Institutions are increasingly pushing underperforming listed property companies to take steps to create value, Guy Barnard of Janus Henderson and Alan Carter of Stifel tell The Property Chronicle
Managers of UK-listed real estate companies have had a tough ride over the last few years, waiting for the uncertainties of Brexit to clear, but some should prepare for more testing times ahead, according to two established players in the sector.
Guy Barnard, co-head of global property equities at Janus Henderson Investors, and Alan Carter, salesperson at Stifel, say the stark division between favoured growth stocks, accorded a premium to their assets, and shunned value plays, trading at a discount, can only get more pronounced.
“I have been unswerving in my views over the last four years to buy the expensive stocks and sell the cheaper ones. You might say that turns everything on its head. But this is Darwinism at work in its most eﬀective way,” says Carter.
“What’s doing well will continue to do well and what’s doing badly will continue to do badly. Those with premium-rated paper are largely in control of their destiny but weaker ones, with no currency, will be blown around with what occurs, largely outside their control. I don’t see what changes that.”
Barnard says: “The market is prepared to pay a higher rating if it trusts the level of growth going forwards and is stand-oﬃsh where there is disruption or uncertainty for earnings. Until there is light at the end of the tunnel catching a falling knife becomes a dangerous game for investors.”
The acquisition in October of US trust Liberty by fellow logistics asset owner Prologis exemplifies this trend. Prologis, Barnard’s biggest holding, made an all-share oﬀer valuing Liberty at US$12.6bn, a 20% premium to its net assets. That was in line with recent deals from the likes of Blackstone.
This made sense given Prologis’ own low cost of capital – its own shares have been trading at a 35% premium to net assets – and the benefits of scale in the sector.
Such companies benefit from being able to use their equity as currency to make acquisitions. “They get the double whammy of being able to grow externally which is very accretive to earnings and dividends,” says Barnard.
“They don’t need another chief executive to manage additional assets. The good getting bigger and becoming more eﬃcient is something we support.”
For the unloved companies in the sector, the situation is grim indeed, however. Managements of such entities are vulnerable to being taken over by the better ones seeking to expand.
Carter is blunt about this. “There is little doubt that in certain instances the remuneration of chief executives and finance directors significantly overstates their contributions to what value they have achieved for their companies.”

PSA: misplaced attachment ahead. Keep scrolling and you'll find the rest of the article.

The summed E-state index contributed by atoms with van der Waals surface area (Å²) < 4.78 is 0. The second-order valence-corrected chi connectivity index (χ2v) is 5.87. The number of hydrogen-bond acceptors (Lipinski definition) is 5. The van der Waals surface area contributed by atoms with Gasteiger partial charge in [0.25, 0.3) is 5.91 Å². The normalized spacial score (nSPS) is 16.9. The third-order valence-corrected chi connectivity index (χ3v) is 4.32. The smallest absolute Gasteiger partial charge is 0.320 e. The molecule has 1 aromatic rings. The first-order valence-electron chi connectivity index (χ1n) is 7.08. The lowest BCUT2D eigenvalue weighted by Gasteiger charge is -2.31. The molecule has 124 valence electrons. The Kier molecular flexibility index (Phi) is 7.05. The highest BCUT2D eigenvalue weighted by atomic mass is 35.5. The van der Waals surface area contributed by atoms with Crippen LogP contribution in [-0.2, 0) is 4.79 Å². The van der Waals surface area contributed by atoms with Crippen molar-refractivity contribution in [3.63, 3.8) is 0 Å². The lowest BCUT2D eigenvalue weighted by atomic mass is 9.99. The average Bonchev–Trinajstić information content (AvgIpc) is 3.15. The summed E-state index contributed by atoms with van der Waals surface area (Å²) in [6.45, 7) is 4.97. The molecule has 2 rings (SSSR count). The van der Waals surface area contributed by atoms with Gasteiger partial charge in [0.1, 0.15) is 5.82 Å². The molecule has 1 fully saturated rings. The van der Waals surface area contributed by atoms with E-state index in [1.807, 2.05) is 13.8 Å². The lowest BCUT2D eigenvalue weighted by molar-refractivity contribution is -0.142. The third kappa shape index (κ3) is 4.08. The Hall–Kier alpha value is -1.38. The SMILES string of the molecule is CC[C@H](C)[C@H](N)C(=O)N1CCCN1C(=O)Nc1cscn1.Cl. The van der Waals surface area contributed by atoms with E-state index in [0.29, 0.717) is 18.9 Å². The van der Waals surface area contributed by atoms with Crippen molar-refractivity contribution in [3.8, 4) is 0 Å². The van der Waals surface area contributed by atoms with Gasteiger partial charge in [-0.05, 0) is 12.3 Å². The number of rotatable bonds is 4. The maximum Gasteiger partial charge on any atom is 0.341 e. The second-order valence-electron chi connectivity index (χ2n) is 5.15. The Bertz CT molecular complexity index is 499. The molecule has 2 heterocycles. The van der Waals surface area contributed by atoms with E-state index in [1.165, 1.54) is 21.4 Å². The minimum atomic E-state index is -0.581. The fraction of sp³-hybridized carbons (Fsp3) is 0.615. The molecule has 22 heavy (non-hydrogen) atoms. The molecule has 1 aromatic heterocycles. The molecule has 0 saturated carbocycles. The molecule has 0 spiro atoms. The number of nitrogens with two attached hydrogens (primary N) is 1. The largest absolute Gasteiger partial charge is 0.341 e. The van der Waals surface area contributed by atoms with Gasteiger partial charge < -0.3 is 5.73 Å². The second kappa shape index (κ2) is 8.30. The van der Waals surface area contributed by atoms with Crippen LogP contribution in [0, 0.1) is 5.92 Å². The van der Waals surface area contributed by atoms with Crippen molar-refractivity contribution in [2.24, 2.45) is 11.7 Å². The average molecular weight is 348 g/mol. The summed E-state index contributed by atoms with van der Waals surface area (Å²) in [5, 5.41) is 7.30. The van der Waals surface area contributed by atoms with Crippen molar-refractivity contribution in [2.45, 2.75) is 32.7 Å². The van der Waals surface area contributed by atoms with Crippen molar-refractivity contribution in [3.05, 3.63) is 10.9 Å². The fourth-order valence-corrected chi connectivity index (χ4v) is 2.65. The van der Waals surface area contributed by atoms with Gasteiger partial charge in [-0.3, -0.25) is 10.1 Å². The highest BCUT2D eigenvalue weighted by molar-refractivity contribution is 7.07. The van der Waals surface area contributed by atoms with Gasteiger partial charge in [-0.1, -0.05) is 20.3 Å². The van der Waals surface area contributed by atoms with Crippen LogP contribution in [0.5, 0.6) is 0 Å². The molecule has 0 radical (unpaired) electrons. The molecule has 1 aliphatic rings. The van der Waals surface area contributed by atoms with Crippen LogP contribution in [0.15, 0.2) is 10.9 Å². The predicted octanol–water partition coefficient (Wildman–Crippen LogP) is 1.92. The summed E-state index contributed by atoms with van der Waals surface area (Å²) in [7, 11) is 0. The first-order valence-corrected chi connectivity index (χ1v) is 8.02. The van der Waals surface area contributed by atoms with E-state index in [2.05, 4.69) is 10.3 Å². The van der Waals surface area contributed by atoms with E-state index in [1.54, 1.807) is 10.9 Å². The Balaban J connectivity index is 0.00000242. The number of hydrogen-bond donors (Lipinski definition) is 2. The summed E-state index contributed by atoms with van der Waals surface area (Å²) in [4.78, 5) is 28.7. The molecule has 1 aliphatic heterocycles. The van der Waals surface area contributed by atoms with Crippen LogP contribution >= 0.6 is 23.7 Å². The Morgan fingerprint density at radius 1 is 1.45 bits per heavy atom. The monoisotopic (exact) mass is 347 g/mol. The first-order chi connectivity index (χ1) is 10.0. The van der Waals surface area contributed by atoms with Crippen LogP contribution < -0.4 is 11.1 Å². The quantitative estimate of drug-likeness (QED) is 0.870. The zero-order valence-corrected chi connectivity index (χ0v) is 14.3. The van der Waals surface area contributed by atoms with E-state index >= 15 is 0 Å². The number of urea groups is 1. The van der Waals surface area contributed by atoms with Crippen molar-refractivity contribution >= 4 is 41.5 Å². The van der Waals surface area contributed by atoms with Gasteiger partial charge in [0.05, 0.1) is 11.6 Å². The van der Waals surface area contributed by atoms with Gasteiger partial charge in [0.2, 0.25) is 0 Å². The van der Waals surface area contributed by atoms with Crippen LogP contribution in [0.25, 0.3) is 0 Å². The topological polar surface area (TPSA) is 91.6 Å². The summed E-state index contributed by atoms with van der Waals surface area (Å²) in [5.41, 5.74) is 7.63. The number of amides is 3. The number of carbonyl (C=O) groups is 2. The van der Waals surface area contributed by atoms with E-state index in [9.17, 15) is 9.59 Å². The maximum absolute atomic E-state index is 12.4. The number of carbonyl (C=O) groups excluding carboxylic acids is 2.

Barnard is also casting a critical eye over management. “We and other institutional investors are examining management remuneration proposals with a far higher degree of scrutiny today than was the case several years ago,” he says.
“We are trying to find out whether they are aligned with shareholders’ long-term returns. We are voting more actively and expressing our dissatisfaction where we don’t think things are as they should be. I think that pressure will only continue.”
Up until the end of 2015, property companies had an easier ride, contends Carter. Quantitative easing eﬀectively meant all assets increased in value willy-nilly. At the same time rents were still rising and tenant demand held up better than expected.
“It’s only over the last four years you’ve started to see this disaggregation between winners and losers, when cap rates have stopped falling in most sectors and as rents have started to stabilise or fall back in London oﬃces,” he says.
“The losers have continued to be extremely well remunerated while giving pretty tardy returns for their investors. It’s most obvious in the retail sector. Retail companies were so late to accept what the vast majority of people had worked out: that retail was going through a very diﬃcult period.”
Institutions’ gaze will most firmly be fixed on companies which have been trading at a discount to their net assets for some time, says Barnard.
“OK, there is a cyclical element and Brexit uncertainty does not help, but when you see discounts sustained for a long period then I think if you believe your NAV then you should be selling assets to close the discount or buy back stock. Or, more extreme, do what Green REIT has now done.”
That Dublin property company’s management recently said it would tender for shares at its NAV of €1.3bn and go private after a sustained period of seeing its stock trade at a 30% discount to its book value.
“That should be applauded,” says Barnard. “If you are trading at a materially lower rating and not delivering returns greater than your peers, there will be pressure to explore strategic alternatives.” Many of the companies trading at a discount are those which have a mix of assets in their portfolios.